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Miami's Dorsey wows scouts at 'Canes' on-campus combine
Monday, April 7, 2003
Updated: April 8, 2:21 PM ET
Rogers has tools to make immediate impact
By Len Pasquarelli
Halfway through a late-night interview at the NFL combine two months ago, a session with a team that owns a top 10 choice in the draft, but a meeting during which Charles Rogers' demeanor alternated between courteous and curt, the Michigan State wide receiver rolled up the sleeves of his T-shirt as he fidgeted incessantly, and the move revealed his beefy biceps.
More important to the college scouting director conducting the interview, the stretch-and-yawn Rogers performed at that point also revealed a hidden facet of his personality, a more human side than previously exhibited.
What the scouting director noticed when Rogers squirmed in the chair was a tattoo on each arm, the name "Charnae" on his right bicep and "Charvze" on the left, stenciled flawlessly in stilted letters, deep into the dark skin of the standout wide receiver.
Queried about the tattoos, Rogers noted they were the names of his daughter and son, respectively, and that acknowledgement redirected the conversation in a dramatically different way.
A way that earned him even more respect from the top 10 team and which figures to earn him an eight-figure signing bonus in the next few months.
"What he showed in talking about his two kids," said the scouting director, "was the passion and emotion we hadn't seen from him before the subject of his family came up. He was almost an automation through the meeting with us. And sometimes, when you watch him on tape, he looks like that on the field, too. He's so good, so blessed physically, it's almost as if he feels he can just go through the motions sometimes. Hell, if I'm going to lay out the kind of money he's going to get, I want to see some fire in his eyes."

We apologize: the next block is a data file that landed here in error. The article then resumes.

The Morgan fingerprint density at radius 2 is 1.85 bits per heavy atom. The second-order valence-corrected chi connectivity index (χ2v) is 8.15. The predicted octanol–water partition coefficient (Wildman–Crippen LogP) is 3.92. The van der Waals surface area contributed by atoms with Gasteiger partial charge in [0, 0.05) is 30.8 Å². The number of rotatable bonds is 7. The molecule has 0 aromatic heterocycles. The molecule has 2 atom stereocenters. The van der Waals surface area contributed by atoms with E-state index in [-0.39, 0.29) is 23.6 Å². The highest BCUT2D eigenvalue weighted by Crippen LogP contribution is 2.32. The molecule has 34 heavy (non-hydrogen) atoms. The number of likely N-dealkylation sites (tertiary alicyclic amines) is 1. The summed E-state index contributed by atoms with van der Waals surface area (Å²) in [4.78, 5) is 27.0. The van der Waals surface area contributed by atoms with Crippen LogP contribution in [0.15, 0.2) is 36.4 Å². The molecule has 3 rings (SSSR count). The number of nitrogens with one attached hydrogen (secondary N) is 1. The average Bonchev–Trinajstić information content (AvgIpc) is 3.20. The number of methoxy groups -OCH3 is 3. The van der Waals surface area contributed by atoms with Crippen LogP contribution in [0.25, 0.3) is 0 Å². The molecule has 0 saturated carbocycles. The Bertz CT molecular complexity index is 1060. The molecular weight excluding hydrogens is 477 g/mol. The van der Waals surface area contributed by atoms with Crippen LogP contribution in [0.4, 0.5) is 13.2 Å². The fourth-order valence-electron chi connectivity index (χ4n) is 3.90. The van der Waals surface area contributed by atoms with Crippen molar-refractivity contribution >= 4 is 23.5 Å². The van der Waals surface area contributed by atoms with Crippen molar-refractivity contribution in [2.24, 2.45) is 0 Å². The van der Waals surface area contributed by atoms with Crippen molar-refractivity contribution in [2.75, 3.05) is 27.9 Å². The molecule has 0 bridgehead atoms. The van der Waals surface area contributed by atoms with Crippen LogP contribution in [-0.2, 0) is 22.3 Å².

A relatively laconic player, one whose brilliance and flair on the field seems at odds with his occasional brusqueness off it, Rogers, indeed, opens up a bit more when his children, fathered when he was still a prep star at Saginaw (Mich.) High School replace him as the center of inquisitors' attention. He is, for the most part, loathe to talk about himself, his reasons for departing Michigan State with two years of eligibility remaining, of his aspirations at the next level.
It might, in fact, be easier for a cornerback to check Rogers on a 9-pattern than to engage him in a dialogue beyond the scope of the characteristic trash talk that has become inherent to playing the two positions.
There have been times during games when Rogers, the consensus top player in the draft at his position and likely to be the second prospect taken overall on April 26, has run his mouth. Mostly, though, he just runs, period. Usually it is right past an outclassed defender on the way to the end zone.